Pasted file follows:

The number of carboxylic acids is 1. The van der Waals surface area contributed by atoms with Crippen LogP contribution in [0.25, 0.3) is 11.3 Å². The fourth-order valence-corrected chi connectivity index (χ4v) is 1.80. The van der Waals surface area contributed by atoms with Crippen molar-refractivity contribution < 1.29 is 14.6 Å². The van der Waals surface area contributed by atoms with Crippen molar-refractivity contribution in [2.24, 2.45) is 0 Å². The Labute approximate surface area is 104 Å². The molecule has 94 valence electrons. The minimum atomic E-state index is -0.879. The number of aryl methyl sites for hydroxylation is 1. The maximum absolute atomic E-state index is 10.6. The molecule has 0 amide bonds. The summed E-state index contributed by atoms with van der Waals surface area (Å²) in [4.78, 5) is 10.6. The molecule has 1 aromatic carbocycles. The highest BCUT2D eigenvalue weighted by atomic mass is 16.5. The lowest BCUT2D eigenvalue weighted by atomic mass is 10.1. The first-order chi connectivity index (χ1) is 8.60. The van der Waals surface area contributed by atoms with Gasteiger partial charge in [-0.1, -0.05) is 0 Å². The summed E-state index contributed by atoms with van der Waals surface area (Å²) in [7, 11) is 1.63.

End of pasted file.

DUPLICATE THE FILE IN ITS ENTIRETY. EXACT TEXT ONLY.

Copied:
The number of carboxylic acids is 1. The van der Waals surface area contributed by atoms with Crippen LogP contribution in [0.25, 0.3) is 11.3 Å². The fourth-order valence-corrected chi connectivity index (χ4v) is 1.80. The van der Waals surface area contributed by atoms with Crippen molar-refractivity contribution < 1.29 is 14.6 Å². The van der Waals surface area contributed by atoms with Crippen molar-refractivity contribution in [2.24, 2.45) is 0 Å². The Labute approximate surface area is 104 Å². The molecule has 94 valence electrons. The minimum atomic E-state index is -0.879. The number of aryl methyl sites for hydroxylation is 1. The maximum absolute atomic E-state index is 10.6. The molecule has 0 amide bonds. The summed E-state index contributed by atoms with van der Waals surface area (Å²) in [4.78, 5) is 10.6. The molecule has 1 aromatic carbocycles. The highest BCUT2D eigenvalue weighted by atomic mass is 16.5. The lowest BCUT2D eigenvalue weighted by atomic mass is 10.1. The first-order chi connectivity index (χ1) is 8.60. The van der Waals surface area contributed by atoms with Gasteiger partial charge in [-0.1, -0.05) is 0 Å². The summed E-state index contributed by atoms with van der Waals surface area (Å²) in [7, 11) is 1.63.